The bill being drafted by the Culture Ministry would allow the dismantlement of monuments to Communism and Nazism, the cruelest regimes in the 20th century, and would not affect World War II memorials to fighters against Nazism, Kazimierz Ujazdowski said in a statement published on the ministry's Web site.
Russia's parliamentary speaker said Monday Russian lawmakers would refer Moscow's unease about the removal of a Soviet-era war memorial in Estonia and similar plans by other European states to PACE.
"The re-assessment of the outcome of World War II is an issue we, members of the State Duma, will propose for discussions at the Parliamentary Assembly of the Council of Europe," Boris Gryzlov said. "We will spare no effort to resist renewed attempts to revive the use of Nazi symbols and Nazi marches."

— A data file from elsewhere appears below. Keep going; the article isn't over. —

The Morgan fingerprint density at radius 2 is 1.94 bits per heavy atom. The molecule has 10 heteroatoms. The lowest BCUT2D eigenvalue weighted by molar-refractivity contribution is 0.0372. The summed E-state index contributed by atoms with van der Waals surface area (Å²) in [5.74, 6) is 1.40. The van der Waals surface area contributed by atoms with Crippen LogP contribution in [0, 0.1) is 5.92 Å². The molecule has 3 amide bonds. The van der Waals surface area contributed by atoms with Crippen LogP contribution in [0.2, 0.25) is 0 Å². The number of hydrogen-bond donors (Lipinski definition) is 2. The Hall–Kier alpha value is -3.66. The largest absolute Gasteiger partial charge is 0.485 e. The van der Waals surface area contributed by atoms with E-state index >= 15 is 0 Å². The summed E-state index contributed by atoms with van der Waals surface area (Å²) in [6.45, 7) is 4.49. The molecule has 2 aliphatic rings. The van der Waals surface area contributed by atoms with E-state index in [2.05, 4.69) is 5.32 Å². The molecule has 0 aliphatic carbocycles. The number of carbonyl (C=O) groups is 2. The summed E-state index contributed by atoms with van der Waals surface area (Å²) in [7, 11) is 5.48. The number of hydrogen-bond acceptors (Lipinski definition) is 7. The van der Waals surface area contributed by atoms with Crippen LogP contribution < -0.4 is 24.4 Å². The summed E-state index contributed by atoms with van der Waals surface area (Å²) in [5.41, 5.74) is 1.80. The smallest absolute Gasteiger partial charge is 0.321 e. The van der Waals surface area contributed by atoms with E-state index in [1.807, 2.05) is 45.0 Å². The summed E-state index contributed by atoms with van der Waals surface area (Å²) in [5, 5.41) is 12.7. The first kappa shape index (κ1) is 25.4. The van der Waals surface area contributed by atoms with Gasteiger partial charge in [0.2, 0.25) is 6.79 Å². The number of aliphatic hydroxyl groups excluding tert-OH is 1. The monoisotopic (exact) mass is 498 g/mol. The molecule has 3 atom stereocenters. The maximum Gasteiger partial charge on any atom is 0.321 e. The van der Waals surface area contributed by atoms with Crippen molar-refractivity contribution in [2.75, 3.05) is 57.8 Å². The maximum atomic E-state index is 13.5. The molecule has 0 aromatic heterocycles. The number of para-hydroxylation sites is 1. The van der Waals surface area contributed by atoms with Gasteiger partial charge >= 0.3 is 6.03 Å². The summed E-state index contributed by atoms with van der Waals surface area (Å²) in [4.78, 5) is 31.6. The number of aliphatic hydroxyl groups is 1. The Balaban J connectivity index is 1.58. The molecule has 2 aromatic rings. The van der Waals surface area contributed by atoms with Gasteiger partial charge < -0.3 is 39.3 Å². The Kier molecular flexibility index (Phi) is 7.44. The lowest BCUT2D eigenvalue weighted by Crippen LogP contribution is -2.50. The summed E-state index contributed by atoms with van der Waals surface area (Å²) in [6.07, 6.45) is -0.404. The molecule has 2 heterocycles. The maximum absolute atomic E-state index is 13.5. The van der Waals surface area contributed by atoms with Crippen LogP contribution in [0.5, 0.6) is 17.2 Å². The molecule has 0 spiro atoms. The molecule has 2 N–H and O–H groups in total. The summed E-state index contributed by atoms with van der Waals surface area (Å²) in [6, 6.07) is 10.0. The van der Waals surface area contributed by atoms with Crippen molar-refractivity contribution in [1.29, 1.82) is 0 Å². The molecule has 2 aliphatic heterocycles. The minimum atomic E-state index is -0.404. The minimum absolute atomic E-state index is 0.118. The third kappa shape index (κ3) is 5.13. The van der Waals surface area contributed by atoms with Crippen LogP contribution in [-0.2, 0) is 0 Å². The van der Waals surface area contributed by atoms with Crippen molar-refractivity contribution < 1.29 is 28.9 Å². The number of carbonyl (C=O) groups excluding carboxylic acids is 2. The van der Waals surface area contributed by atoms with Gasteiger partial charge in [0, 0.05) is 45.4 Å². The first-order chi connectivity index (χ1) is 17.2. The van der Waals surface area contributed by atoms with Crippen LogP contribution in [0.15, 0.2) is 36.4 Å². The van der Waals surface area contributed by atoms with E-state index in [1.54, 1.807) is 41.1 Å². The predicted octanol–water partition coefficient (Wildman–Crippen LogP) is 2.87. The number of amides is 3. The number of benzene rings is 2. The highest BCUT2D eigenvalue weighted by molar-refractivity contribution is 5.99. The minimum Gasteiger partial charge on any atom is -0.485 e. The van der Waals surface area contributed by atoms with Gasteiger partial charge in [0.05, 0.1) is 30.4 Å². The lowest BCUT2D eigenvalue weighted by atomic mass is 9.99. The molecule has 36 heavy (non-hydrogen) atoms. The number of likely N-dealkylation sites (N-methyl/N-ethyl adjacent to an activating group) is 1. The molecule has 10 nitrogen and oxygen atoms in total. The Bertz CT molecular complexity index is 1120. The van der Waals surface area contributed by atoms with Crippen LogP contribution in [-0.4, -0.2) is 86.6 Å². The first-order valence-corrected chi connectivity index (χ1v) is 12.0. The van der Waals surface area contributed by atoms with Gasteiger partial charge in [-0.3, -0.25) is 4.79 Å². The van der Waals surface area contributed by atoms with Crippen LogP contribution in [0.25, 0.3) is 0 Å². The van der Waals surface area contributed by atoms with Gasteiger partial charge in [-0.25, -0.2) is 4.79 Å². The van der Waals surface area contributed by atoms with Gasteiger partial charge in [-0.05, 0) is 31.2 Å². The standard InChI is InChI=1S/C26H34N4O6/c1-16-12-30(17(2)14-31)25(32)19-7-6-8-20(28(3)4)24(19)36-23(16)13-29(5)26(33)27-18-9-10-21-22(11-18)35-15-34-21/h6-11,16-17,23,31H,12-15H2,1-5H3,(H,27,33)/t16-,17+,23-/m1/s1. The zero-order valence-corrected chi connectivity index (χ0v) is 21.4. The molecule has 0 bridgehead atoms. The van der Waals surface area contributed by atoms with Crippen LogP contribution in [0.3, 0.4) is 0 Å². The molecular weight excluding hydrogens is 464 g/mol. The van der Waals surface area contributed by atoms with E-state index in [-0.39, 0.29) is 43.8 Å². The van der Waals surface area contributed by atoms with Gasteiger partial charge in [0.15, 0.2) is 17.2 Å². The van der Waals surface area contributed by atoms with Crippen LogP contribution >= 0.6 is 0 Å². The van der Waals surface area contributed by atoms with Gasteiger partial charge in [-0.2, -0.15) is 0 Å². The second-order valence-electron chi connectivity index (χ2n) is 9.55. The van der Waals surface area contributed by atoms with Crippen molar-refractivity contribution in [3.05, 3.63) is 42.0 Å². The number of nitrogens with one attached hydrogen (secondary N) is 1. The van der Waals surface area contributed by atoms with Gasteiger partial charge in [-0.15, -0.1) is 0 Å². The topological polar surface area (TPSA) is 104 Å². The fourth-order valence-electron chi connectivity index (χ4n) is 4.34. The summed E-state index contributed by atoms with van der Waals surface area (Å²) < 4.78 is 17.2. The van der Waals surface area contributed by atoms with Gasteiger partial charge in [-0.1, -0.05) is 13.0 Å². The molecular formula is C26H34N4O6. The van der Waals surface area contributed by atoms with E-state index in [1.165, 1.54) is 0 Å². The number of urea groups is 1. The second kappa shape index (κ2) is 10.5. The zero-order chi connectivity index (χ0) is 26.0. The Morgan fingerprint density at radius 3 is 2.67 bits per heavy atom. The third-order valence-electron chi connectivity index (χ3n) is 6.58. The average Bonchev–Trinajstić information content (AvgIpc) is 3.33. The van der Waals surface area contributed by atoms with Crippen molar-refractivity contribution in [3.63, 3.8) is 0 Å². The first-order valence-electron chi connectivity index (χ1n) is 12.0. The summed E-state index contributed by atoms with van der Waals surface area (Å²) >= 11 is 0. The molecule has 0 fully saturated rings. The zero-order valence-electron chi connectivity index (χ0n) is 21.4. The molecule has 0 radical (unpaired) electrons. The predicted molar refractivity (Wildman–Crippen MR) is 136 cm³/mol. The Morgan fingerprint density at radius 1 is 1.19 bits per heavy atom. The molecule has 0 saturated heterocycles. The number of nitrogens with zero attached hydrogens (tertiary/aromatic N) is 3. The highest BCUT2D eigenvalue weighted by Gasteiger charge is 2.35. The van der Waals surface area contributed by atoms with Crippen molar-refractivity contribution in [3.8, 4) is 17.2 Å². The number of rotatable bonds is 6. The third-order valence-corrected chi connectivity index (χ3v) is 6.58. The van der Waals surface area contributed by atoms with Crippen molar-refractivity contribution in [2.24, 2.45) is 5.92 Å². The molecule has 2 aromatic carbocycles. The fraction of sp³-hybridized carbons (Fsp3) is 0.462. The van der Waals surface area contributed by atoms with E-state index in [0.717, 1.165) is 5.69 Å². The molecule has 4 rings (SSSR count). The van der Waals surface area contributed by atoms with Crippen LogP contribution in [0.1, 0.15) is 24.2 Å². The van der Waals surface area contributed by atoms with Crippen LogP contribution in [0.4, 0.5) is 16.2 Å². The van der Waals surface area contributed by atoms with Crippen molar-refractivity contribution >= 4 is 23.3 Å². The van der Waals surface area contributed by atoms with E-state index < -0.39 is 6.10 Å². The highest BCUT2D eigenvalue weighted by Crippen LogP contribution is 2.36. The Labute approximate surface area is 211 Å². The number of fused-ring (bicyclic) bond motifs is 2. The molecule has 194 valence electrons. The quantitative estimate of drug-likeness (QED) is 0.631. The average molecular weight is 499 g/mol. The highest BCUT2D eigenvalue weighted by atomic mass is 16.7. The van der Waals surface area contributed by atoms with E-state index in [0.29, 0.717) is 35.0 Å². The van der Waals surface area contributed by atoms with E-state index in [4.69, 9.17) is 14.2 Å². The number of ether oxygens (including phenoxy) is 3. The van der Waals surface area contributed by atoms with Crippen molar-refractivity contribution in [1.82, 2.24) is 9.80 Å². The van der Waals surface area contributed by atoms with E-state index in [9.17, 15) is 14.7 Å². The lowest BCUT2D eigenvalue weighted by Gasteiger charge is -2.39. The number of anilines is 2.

"Concerns voiced by critics of the draft law are groundless," Ujazdowski said, adding mausoleums and cemeteries where soldiers killed in Poland during WWII were buried would not be removed.
Marek Kuchcinski, head of the parliamentary faction of Poland's ruling conservative party Law and Justice, said a bitter dispute over the removal of a Soviet-era war memorial between Russia and Estonia would not stop the "decommunization of Poland."
Russia earlier also complained about the closure by Polish authorities of a Russian exhibition at the Auschwitz death camp memorial.